Hundreds of brand new hotspot kiosks across New York will no longer allow free web-browsing on the tablet-sized screens because of complaints that they were attracting homeless people.

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Hundreds of brand new hotspot kiosks across New York will no longer allow free web-browsing on the tablet-sized screens because of complaints that they were attracting homeless people.

The facility was turned off by the company that erected the shiny new towers also after reports of men using them to watch pornography and sometimes openly masturbating.

The change comes just three weeks after The Independentreported on the sudden popularity of the kiosks among homeless men who could be seen settling down sometimes on beach chairs or upturned crates at the hotspots to enjoy whatever content they could find on the screens.

One man scowled at the attention of a reporter when he was scrolling through pages of barely clad women. Others spoke of watching quite different fare at the hubs, including cooking shows and even the recent political party conventions.

Homeless men using new WiFi stations in New York

Moreover, a spokeswoman for the Mayor of New York, Bill de Blasio, averred at the time that the  kiosks – there are now about 400 of them in three boroughs of the city, usually in spots where public phones used to be – were precisely there for people without wifi access at home to enjoy.

“When we set out to bring wi-fi to sidewalks at no cost to taxpayers, we aimed not just to replace outdated payphones with something more useful — but to provide free services to all residents, including the 1 in 5 New Yorkers who don’t have broadband access at home,“ Natalie Grybauskas said.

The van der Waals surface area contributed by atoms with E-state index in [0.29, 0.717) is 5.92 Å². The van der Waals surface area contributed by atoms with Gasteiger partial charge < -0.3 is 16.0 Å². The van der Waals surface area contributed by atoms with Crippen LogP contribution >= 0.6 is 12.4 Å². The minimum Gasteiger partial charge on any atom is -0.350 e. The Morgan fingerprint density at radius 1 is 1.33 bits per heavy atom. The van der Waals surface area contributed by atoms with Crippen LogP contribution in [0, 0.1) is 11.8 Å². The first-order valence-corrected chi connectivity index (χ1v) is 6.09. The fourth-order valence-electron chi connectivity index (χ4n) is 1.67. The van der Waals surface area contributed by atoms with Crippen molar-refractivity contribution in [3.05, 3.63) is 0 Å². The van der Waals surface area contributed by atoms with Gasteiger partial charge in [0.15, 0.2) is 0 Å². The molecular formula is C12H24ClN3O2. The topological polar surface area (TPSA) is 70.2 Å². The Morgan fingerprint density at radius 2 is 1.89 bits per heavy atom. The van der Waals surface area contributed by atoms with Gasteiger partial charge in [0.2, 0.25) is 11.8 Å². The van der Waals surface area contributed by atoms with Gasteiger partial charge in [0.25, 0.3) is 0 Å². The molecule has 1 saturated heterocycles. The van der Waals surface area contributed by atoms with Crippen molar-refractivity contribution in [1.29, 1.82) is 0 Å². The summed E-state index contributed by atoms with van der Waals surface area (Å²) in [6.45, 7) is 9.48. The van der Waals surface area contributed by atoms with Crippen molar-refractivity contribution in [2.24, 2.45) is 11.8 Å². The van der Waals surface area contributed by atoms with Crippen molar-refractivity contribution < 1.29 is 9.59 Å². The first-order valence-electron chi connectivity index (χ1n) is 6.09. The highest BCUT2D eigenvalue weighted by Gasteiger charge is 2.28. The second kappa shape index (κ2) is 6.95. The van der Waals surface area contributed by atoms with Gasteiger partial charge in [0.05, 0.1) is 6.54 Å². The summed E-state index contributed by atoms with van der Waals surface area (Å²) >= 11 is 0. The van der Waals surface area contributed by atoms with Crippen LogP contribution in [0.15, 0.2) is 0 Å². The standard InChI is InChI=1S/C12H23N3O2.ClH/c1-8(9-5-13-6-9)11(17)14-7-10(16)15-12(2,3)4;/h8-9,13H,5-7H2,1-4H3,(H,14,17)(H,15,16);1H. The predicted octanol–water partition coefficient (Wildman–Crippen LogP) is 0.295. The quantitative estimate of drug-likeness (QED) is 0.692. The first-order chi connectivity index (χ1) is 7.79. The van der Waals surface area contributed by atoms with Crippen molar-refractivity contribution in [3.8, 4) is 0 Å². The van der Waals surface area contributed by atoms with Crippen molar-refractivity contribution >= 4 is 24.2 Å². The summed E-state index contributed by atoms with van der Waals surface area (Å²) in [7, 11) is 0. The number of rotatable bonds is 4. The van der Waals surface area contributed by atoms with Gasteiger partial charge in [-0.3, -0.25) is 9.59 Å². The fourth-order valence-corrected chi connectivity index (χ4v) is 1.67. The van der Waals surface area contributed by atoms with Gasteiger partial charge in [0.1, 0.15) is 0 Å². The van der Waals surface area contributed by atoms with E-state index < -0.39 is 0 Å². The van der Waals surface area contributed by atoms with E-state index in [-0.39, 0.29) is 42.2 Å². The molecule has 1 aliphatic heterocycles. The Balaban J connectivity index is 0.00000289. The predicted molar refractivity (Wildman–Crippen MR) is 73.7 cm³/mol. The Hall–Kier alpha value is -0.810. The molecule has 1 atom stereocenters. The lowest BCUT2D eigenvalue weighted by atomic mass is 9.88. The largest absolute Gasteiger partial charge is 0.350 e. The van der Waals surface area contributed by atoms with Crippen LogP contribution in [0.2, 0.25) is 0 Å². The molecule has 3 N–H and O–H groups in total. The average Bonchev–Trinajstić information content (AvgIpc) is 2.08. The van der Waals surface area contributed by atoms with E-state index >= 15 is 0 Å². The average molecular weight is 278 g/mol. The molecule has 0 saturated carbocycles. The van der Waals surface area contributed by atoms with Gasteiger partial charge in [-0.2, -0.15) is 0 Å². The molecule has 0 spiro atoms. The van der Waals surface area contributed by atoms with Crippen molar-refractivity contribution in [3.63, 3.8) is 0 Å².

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Public concern over the impact of the booths and the people patronising them might have on neighbourhoods continued to grow, however. The New York Post reported in the last few days a case of a man being caught and arrested for masturbating while watching pornography at one of the hubs near Times Square.

“Some users have been monopolizing the Link tablets and using them inappropriately, preventing others from being able to use them while frustrating the residents and businesses around them,” an announcement by LinkNYC, which designed and installed the hubs, said on Wednesday. “The kiosks were never intended for anyone’s extended, personal use and we want to ensure that Links are accessible and a welcome addition to New York City neighborhoods.”

The hubs will continue to offer high-speed wifi connections to anyone passing by as well as charging slots for iPhones and other devices. Officials said that the web browsing component would be shut down only until a solution was found that would discourage use by homeless people, for instance by putting time limits on browsing at one station.

We will “work with the City and community to explore potential solutions, like time limits,” officials with LinkNYC commented.

The move drew instant approval from some city politicians meanwhile.

“We’ve heard a great deal of concern from all corners of the city about the misuse of these kiosks for lewd and nefarious purposes,“ Bronx Borough President Ruben Diaz Jr. said. He added: “Today’s announcement that web browsing services will be disabled on LinkNYC kiosks is a step in the right direction.”

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